Blonde is the album that Frank Ocean lovers have anticipated for about 4 years now. We’ve relished his projects Nostalgia, Ultra and Channel Orange for as long as we possibly could. And though these two genius banks of music will always stand the test of time, we were ready for a fresh Frank-the present Frank. The Frank that appeared on more recent projects with Kanye and Beyonce. The 28-year old Frank and his vulnerable, metaphorical lyrics of love, sexuality, and life. We needed Frank to check in with us, and finally, he did.

We saw the birth of Blonde on August 20th of this year, a day after Frank released his visual album, Endless. Laced with tracks that exude a very euphoric aura, Blonde teaches us how to love and live by and for ourselves, to let go when you have to, to be patient yet honest with others, and to be unique and tender with one’s self. It offers the very Frank-like unorthodox flows and rhythms, sporadic voice-pitch and instrumental changes, short scenes and, similar to Channel Orange, a feature from Andre 3 Stacks himself.

In my opinion, the top track on this project is Nights, a song that, to me, feels like a personal battle with or conversation about routine. In the song, Frank Ocean speaks to and about both his past and present selves, detailing the joys and struggles of the normalities of his everyday life. He explains everything as “Every day s**t, every night s**t.” For me, it’s a simple reminder to live day by day and resist impatience; to live life, for even the simplest of moments, and to love people for themselves with an understanding that not everyone will remain in your life forever.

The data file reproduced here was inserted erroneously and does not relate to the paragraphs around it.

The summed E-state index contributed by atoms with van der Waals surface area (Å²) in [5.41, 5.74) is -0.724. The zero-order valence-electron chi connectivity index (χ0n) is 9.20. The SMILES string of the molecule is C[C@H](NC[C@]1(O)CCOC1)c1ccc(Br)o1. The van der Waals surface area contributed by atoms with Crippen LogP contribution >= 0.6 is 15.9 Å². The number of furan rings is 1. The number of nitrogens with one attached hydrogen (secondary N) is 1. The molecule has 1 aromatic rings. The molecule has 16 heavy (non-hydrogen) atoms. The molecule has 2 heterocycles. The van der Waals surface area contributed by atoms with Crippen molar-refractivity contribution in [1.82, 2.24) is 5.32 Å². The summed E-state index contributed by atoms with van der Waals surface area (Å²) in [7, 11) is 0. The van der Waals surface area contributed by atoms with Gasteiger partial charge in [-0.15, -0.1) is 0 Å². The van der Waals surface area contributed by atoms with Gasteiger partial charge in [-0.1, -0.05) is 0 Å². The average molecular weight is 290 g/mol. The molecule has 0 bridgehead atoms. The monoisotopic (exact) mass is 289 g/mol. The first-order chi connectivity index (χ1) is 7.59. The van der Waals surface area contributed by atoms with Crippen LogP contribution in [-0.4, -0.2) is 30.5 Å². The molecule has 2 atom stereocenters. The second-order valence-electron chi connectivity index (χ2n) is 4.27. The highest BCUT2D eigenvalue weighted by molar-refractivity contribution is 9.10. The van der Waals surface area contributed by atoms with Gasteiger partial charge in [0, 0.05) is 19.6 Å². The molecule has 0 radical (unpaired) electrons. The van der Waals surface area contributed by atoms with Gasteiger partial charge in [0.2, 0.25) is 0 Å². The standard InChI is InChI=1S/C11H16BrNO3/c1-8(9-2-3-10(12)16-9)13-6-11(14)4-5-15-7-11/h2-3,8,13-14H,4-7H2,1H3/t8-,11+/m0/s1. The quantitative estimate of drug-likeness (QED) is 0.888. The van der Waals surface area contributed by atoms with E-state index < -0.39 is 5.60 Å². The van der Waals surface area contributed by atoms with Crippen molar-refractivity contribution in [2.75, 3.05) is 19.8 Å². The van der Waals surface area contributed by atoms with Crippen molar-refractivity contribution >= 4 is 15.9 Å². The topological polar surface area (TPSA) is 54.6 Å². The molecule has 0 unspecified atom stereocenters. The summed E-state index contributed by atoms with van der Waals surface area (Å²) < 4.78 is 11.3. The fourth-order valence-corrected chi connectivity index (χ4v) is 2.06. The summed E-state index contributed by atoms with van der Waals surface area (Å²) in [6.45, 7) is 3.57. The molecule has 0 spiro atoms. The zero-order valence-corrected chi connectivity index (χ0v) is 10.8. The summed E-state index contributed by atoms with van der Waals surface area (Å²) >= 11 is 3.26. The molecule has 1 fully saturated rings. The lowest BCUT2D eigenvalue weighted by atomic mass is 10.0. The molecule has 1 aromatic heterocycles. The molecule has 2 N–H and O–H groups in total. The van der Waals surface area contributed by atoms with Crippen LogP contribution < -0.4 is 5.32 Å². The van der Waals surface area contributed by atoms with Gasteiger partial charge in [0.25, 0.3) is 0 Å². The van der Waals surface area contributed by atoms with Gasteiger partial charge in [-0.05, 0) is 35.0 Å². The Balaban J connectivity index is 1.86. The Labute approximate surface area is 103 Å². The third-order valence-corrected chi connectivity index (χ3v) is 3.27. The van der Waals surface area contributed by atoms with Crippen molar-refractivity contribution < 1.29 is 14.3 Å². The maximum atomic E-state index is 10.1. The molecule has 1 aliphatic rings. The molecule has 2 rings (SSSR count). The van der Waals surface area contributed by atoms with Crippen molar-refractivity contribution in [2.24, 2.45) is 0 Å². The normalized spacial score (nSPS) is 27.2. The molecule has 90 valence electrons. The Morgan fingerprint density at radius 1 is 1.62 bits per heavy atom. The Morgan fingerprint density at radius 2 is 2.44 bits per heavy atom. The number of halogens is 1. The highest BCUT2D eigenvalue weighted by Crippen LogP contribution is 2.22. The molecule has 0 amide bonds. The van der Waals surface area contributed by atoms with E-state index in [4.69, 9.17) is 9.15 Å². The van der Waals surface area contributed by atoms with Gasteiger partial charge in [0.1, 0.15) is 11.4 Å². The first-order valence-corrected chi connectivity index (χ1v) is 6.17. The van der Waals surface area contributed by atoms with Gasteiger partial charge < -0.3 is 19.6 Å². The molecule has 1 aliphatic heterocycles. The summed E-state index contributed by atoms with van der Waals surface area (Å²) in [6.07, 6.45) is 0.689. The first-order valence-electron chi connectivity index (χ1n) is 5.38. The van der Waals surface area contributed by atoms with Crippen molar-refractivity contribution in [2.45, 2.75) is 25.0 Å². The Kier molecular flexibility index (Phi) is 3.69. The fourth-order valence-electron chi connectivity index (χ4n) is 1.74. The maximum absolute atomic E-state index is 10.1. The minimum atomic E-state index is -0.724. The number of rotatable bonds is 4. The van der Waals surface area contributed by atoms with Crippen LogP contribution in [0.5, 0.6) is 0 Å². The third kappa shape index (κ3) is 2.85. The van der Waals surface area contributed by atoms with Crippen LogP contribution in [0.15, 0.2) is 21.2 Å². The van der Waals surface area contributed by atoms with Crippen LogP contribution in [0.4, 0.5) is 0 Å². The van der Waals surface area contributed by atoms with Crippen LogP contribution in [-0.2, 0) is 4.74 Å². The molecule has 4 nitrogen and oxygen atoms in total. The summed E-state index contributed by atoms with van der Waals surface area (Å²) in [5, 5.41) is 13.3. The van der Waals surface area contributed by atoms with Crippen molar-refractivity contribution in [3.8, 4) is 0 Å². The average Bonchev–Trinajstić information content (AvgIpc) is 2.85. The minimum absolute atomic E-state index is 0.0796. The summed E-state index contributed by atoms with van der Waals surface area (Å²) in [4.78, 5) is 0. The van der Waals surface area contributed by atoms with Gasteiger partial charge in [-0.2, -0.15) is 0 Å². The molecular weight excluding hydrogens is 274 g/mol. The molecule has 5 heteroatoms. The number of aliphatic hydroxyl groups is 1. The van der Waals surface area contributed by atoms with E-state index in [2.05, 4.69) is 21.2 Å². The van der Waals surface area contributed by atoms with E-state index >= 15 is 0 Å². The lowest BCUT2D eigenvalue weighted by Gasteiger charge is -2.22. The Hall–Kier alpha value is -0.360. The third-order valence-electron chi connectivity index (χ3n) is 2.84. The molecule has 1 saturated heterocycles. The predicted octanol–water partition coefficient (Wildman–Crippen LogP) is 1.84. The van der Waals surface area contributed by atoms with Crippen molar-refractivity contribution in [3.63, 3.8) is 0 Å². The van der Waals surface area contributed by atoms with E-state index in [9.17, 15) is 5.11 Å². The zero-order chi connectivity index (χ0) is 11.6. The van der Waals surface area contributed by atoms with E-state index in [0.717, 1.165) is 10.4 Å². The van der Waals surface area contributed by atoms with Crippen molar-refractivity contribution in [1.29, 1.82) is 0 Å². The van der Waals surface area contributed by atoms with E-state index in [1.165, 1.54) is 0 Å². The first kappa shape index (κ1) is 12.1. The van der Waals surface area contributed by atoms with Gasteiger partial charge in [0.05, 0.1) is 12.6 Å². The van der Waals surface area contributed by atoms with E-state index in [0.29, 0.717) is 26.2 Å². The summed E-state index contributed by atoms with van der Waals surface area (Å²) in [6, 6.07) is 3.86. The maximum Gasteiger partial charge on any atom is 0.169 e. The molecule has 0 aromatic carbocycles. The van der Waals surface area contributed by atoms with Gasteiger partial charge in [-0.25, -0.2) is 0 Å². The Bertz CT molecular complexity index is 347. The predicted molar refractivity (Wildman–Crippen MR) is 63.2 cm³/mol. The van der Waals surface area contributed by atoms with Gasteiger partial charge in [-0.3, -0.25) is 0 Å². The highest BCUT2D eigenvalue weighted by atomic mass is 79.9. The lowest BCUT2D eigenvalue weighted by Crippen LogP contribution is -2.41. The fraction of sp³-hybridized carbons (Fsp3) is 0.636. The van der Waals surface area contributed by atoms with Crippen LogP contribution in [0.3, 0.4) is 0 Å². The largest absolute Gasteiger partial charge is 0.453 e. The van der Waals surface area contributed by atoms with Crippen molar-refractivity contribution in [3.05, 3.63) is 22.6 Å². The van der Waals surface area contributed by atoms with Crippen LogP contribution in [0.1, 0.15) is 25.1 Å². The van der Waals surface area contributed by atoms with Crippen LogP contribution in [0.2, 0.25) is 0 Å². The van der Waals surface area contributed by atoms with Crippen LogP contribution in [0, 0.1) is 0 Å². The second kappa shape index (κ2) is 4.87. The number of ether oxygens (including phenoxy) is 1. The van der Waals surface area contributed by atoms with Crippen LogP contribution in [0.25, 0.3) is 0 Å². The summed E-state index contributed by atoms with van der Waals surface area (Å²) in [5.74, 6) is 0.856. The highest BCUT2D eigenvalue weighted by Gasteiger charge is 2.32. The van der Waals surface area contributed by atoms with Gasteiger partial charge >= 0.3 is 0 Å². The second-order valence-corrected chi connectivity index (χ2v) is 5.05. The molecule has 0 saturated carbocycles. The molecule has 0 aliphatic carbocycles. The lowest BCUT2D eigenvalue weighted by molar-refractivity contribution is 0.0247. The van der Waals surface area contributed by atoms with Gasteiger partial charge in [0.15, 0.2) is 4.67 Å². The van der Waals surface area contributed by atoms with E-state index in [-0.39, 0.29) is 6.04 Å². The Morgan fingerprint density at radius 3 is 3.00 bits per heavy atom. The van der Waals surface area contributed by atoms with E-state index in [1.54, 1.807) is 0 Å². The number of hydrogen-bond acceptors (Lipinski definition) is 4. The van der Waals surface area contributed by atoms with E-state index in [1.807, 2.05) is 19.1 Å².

Currently, I feel that I’m in a very stagnant place of anxiousness. I can see where I want to be and the process that it will take to get there.  It’s blurry still, but I see it. My life isn’t being completely fulfilled at the moment and I know for sure that it’s due to me not allowing myself to exist in my own creative spirit. For so long I’ve felt the need to abide some sort of constructed standard of what’s admirable or stable, and I have not allowed myself to explore what I may truly love. I’ve tried to adjust myself to align with masculine, ‘professional,’ and even stereotyped ‘authentically black’ standards. I’ve outstretched myself to please people and always be available and liked. I’m exhausted from it all, but in turn I’m finally finding the fire and urgency to take my life into my own hands and seek fulfillment.

A Seat at the Table and Blonde have managed to breathe words of encouragement into my soul. They’ve provided me with words and colors and energy. If I could, I’d tell both Solange and Frank Ocean just how grateful I am of them for the time and the emotional and physical productivity that went into creating this music. It revitalizes my creative dreams, and it gives me rhythm to sway to while I go after the things that I love and want in life.